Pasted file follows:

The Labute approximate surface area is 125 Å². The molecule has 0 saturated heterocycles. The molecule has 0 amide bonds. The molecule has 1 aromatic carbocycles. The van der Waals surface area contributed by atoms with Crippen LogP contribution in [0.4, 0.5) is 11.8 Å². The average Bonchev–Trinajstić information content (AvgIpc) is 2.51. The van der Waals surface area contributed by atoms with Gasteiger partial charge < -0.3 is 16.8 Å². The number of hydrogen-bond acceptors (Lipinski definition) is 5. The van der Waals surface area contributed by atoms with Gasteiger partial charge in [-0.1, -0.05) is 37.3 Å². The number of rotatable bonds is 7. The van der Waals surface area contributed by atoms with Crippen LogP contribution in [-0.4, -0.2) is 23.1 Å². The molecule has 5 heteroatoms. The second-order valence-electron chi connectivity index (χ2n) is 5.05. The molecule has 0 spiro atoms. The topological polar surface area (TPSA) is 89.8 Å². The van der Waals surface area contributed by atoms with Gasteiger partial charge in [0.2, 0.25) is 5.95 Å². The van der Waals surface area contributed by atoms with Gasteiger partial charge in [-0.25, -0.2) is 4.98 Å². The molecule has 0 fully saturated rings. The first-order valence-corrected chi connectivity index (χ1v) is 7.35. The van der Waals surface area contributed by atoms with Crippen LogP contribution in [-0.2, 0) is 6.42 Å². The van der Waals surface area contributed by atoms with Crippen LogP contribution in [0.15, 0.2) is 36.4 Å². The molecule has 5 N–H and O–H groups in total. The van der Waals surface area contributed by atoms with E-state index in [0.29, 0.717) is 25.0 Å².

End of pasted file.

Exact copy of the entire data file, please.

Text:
The Labute approximate surface area is 125 Å². The molecule has 0 saturated heterocycles. The molecule has 0 amide bonds. The molecule has 1 aromatic carbocycles. The van der Waals surface area contributed by atoms with Crippen LogP contribution in [0.4, 0.5) is 11.8 Å². The average Bonchev–Trinajstić information content (AvgIpc) is 2.51. The van der Waals surface area contributed by atoms with Gasteiger partial charge < -0.3 is 16.8 Å². The number of hydrogen-bond acceptors (Lipinski definition) is 5. The van der Waals surface area contributed by atoms with Gasteiger partial charge in [-0.1, -0.05) is 37.3 Å². The number of rotatable bonds is 7. The van der Waals surface area contributed by atoms with Crippen LogP contribution in [-0.4, -0.2) is 23.1 Å². The molecule has 5 heteroatoms. The second-order valence-electron chi connectivity index (χ2n) is 5.05. The molecule has 0 spiro atoms. The topological polar surface area (TPSA) is 89.8 Å². The van der Waals surface area contributed by atoms with Gasteiger partial charge in [0.2, 0.25) is 5.95 Å². The van der Waals surface area contributed by atoms with Gasteiger partial charge in [-0.25, -0.2) is 4.98 Å². The molecule has 0 fully saturated rings. The first-order valence-corrected chi connectivity index (χ1v) is 7.35. The van der Waals surface area contributed by atoms with Crippen LogP contribution in [-0.2, 0) is 6.42 Å². The van der Waals surface area contributed by atoms with Crippen LogP contribution in [0.15, 0.2) is 36.4 Å². The molecule has 5 N–H and O–H groups in total. The van der Waals surface area contributed by atoms with E-state index in [0.29, 0.717) is 25.0 Å².